A Dual Purpose Trend Indicator

Identifying trends and recognizing overbought and oversold conditions are the main objectives of technical analysis.  This article introduces a new tool called the Volatility Adjusted Slope Indicator (VASI) that does all three simultaneously.  The VASI is standardized, which means that it can be applied systematically to any price series over any time frame.  I created two versions of the indicator; the AMIBroker code for both versions is included in this article.

The Volatility Adjusted Slope Indicator (VASI)

The inspiration for the VASI came from an article titled "The Repeated Median Velocity Strategy Part 1," which appeared in the November 2013 issue of Technical Analysis of Stocks and Commodities.  The article was written by Dennis Meyers, PhD.  In that article, Meyers introduced an indicator that represented the median of slope values that were derived from pairs of price observations over a specified look-back period.

I made four significant changes to Meyers's indicator:

  1. I used the central pivot price for the underlying price series to smooth the data
  2. I changed the pairs used for the slope calculations to make the indicator more responsive
  3. I adjusted the slope values using the volatility of the underlying price data
  4. I standardized the indicator for time, allowing consistent overbought and oversold readings

The central pivot price is the average of the high price, low price, and closing price for a specified period. Using the central pivot price instead of the closing price results in a smoother, more representative data series.

The standard VASI calculation uses symmetric pairs of price observations to calculate a series of slopes, which are then weighted.  The user-specified period represents the number of price pairs. For example, if you entered five for the period, the standard VASI would initially calculate five slope calculations using five price pairs:

  1. CP0 and CP-10 (the central pivot price today and the central pivot price 10 periods in the past)
  2. CP-1 and CP-9
  3. CP-2 and CP-8
  4. CP-3 and CP-7
  5. CP-4 and CP-6

Notice that you entered five for the period and the standard VASI calculated five slope slopes, but that required the VASI to look back ten periods.

The Fast VASI calculation also uses pairs of price observations to calculate a series of slopes, which are also weighted.  For the Fast VASI, the user-specified period also represents the number of price pairs, but the pairs are determined differently. For example, if you entered 10 for the period, the Fast VASI would initially calculate ten slope calculations using the following ten price pairs:

  1. CP0 and CP-1 (the central pivot price today and the central pivot price 1 period in the past)
  2. CP0 and CP-2
  3. CP0and CP-3
  4. CP0 and CP-4
  5. CP0 and CP-5
  6. CP0 and CP-6
  7. CP0 and CP-7
  8. CP0 and CP-8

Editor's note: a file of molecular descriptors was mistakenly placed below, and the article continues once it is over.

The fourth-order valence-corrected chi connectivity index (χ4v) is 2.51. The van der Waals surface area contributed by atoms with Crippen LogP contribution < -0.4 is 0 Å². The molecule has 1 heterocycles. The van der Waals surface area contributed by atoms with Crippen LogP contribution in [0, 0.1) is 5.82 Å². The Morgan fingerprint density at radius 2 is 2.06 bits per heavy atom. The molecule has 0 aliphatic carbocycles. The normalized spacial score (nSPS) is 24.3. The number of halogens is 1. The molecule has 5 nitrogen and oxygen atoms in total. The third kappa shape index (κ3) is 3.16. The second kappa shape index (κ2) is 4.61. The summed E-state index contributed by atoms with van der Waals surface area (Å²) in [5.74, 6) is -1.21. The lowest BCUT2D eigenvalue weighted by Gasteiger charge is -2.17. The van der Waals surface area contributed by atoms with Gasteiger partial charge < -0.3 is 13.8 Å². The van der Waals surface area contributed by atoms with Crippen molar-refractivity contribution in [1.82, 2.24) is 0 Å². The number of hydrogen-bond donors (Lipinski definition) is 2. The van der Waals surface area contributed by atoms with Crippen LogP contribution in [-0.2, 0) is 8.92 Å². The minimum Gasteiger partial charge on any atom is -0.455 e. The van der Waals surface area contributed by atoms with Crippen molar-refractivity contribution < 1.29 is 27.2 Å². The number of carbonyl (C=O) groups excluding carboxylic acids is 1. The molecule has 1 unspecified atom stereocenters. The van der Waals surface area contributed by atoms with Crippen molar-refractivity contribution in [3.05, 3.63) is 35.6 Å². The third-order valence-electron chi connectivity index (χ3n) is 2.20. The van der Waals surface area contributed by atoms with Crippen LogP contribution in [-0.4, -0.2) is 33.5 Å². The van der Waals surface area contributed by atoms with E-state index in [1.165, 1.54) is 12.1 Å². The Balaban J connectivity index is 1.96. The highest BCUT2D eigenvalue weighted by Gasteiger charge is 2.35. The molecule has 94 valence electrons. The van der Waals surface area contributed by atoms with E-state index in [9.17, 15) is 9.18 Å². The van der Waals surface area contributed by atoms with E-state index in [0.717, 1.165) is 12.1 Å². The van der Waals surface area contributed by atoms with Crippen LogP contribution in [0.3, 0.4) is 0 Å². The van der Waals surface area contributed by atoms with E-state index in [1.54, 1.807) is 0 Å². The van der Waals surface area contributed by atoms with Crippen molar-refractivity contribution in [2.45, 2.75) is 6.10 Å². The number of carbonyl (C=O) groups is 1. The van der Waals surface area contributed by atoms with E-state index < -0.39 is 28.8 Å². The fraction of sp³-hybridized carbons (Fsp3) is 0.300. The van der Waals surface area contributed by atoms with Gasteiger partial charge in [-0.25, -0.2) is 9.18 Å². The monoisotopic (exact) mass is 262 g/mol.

9. CP0 and CP-9
  10. CP0 and CP-10

The Fast VASI price pairs all end on the current date, which assigns more weight to the recent price observations.  This makes the Fast VASI more responsive to recent changes in the trend.

After the slopes are calculated and weighted, both VASIs standardize the resulting slope value by adjusting for the volatility (Average True Range) of the underlying security and the number of periods used in the calculation.  I will not go into more detail here, but if you are interested in the specific formulas, the AMIBroker code samples for both versions of the VASI are provided at the end of this article.

Gold and the VASI

Before we look at a specific example, here are some basics.  The VASI values represent the strength and direction of the trend.  Positive values represent bullish or up trends and negative values represent bearish or down trends. The sign of the VASI can therefore be used to identify the trend direction.  To determine the long-term trend, increase the number of periods in the VASI calculation.

The strength of the trend can be determined by the magnitude of the VASI values.  This means that the VASI can also be used as an oscillator as well as a trend indicator.  Very strong trends are often unsustainable and lead to reversals, or at least to periods of consolidation.  In the following example, I used extreme VASI thresholds of +0.80 and -0.80.

The top panel in Figure 1 below is a weekly candlestick chart of the continuous Gold futures contract (GC).  The blue and red histogram bars in the second panel depict the standard five-period VASI values.  The purple line is a three-period moving average of the standard VASI.  The histogram bars in the third panel reflect the ten-period Fast VASI values.  Remember that a five-period standard VASI and a ten-period Fast VASI both use ten periods, so they are directly comparable.  As you would expect, the ten-period Fast VASI peaks slightly before the five-period standard VASI.  We will use the VASI values to identify extreme overbought and oversold conditions.